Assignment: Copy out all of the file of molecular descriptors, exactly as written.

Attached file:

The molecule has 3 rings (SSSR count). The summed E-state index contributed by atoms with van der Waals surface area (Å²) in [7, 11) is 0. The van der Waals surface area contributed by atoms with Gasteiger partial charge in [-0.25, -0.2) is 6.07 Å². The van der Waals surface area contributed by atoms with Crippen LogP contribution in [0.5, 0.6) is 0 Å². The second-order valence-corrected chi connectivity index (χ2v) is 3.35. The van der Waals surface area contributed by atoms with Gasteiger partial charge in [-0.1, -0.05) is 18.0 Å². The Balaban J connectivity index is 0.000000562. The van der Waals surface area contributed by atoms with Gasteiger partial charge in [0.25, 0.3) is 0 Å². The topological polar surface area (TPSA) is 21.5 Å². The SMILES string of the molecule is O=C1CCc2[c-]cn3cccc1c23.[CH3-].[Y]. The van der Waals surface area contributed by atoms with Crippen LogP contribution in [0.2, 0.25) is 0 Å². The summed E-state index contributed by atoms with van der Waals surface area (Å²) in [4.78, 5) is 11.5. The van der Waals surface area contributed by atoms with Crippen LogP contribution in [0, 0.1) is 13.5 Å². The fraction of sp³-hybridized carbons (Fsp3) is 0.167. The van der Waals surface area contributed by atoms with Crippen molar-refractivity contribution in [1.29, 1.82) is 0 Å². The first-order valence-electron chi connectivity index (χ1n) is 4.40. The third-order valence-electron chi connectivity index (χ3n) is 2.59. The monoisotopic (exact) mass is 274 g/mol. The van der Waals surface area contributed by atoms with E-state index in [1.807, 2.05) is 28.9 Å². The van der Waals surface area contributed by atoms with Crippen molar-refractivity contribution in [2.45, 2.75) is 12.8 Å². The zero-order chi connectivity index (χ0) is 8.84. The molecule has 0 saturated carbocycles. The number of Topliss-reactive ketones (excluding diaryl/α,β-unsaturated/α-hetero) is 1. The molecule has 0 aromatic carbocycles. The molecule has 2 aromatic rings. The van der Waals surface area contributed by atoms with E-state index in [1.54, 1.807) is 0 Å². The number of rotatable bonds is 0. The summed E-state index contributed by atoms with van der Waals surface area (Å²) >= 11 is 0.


The molecule has 3 rings (SSSR count). The summed E-state index contributed by atoms with van der Waals surface area (Å²) in [7, 11) is 0. The van der Waals surface area contributed by atoms with Gasteiger partial charge in [-0.25, -0.2) is 6.07 Å². The van der Waals surface area contributed by atoms with Crippen LogP contribution in [0.5, 0.6) is 0 Å². The second-order valence-corrected chi connectivity index (χ2v) is 3.35. The van der Waals surface area contributed by atoms with Gasteiger partial charge in [-0.1, -0.05) is 18.0 Å². The Balaban J connectivity index is 0.000000562. The van der Waals surface area contributed by atoms with Gasteiger partial charge in [0.25, 0.3) is 0 Å². The topological polar surface area (TPSA) is 21.5 Å². The SMILES string of the molecule is O=C1CCc2[c-]cn3cccc1c23.[CH3-].[Y]. The van der Waals surface area contributed by atoms with Crippen LogP contribution in [0.2, 0.25) is 0 Å². The summed E-state index contributed by atoms with van der Waals surface area (Å²) in [4.78, 5) is 11.5. The van der Waals surface area contributed by atoms with Crippen LogP contribution in [0, 0.1) is 13.5 Å². The fraction of sp³-hybridized carbons (Fsp3) is 0.167. The van der Waals surface area contributed by atoms with Crippen molar-refractivity contribution in [1.29, 1.82) is 0 Å². The first-order valence-electron chi connectivity index (χ1n) is 4.40. The third-order valence-electron chi connectivity index (χ3n) is 2.59. The monoisotopic (exact) mass is 274 g/mol. The van der Waals surface area contributed by atoms with E-state index in [1.807, 2.05) is 28.9 Å². The van der Waals surface area contributed by atoms with Crippen molar-refractivity contribution in [2.45, 2.75) is 12.8 Å². The zero-order chi connectivity index (χ0) is 8.84. The molecule has 0 saturated carbocycles. The number of Topliss-reactive ketones (excluding diaryl/α,β-unsaturated/α-hetero) is 1. The molecule has 0 aromatic carbocycles. The molecule has 2 aromatic rings. The van der Waals surface area contributed by atoms with E-state index in [1.54, 1.807) is 0 Å². The number of rotatable bonds is 0. The summed E-state index contributed by atoms with van der Waals surface area (Å²) >= 11 is 0.